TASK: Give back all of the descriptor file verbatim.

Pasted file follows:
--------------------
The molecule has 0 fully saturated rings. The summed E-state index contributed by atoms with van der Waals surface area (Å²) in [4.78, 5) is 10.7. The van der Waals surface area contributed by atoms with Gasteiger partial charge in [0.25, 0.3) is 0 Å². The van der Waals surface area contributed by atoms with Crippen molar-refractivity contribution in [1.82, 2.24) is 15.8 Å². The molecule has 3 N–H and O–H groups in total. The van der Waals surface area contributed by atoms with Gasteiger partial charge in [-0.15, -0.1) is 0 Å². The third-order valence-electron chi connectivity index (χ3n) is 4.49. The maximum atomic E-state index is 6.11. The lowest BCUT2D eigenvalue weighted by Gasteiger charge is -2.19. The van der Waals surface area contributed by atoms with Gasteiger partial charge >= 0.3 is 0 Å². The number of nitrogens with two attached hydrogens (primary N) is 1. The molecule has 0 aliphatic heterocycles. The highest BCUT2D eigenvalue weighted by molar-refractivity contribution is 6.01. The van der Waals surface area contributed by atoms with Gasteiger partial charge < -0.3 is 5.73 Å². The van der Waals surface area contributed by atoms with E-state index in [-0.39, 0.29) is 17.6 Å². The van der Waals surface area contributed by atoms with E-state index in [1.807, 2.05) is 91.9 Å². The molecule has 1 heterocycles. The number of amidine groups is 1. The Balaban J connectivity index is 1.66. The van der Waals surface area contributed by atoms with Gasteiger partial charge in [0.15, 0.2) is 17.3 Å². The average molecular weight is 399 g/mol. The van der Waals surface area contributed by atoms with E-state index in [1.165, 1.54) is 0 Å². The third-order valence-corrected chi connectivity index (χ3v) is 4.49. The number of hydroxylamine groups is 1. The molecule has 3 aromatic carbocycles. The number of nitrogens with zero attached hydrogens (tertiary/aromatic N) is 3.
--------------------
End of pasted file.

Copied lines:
The molecule has 0 fully saturated rings. The summed E-state index contributed by atoms with van der Waals surface area (Å²) in [4.78, 5) is 10.7. The van der Waals surface area contributed by atoms with Gasteiger partial charge in [0.25, 0.3) is 0 Å². The van der Waals surface area contributed by atoms with Crippen molar-refractivity contribution in [1.82, 2.24) is 15.8 Å². The molecule has 3 N–H and O–H groups in total. The van der Waals surface area contributed by atoms with Gasteiger partial charge in [-0.15, -0.1) is 0 Å². The third-order valence-electron chi connectivity index (χ3n) is 4.49. The maximum atomic E-state index is 6.11. The lowest BCUT2D eigenvalue weighted by Gasteiger charge is -2.19. The van der Waals surface area contributed by atoms with Gasteiger partial charge >= 0.3 is 0 Å². The number of nitrogens with two attached hydrogens (primary N) is 1. The molecule has 0 aliphatic heterocycles. The highest BCUT2D eigenvalue weighted by molar-refractivity contribution is 6.01. The van der Waals surface area contributed by atoms with Gasteiger partial charge < -0.3 is 5.73 Å². The van der Waals surface area contributed by atoms with E-state index in [-0.39, 0.29) is 17.6 Å². The van der Waals surface area contributed by atoms with E-state index in [1.807, 2.05) is 91.9 Å². The molecule has 1 heterocycles. The number of amidine groups is 1. The Balaban J connectivity index is 1.66. The van der Waals surface area contributed by atoms with Gasteiger partial charge in [0.15, 0.2) is 17.3 Å². The average molecular weight is 399 g/mol. The van der Waals surface area contributed by atoms with E-state index in [1.165, 1.54) is 0 Å². The third-order valence-corrected chi connectivity index (χ3v) is 4.49. The number of hydroxylamine groups is 1. The molecule has 3 aromatic carbocycles. The number of nitrogens with zero attached hydrogens (tertiary/aromatic N) is 3.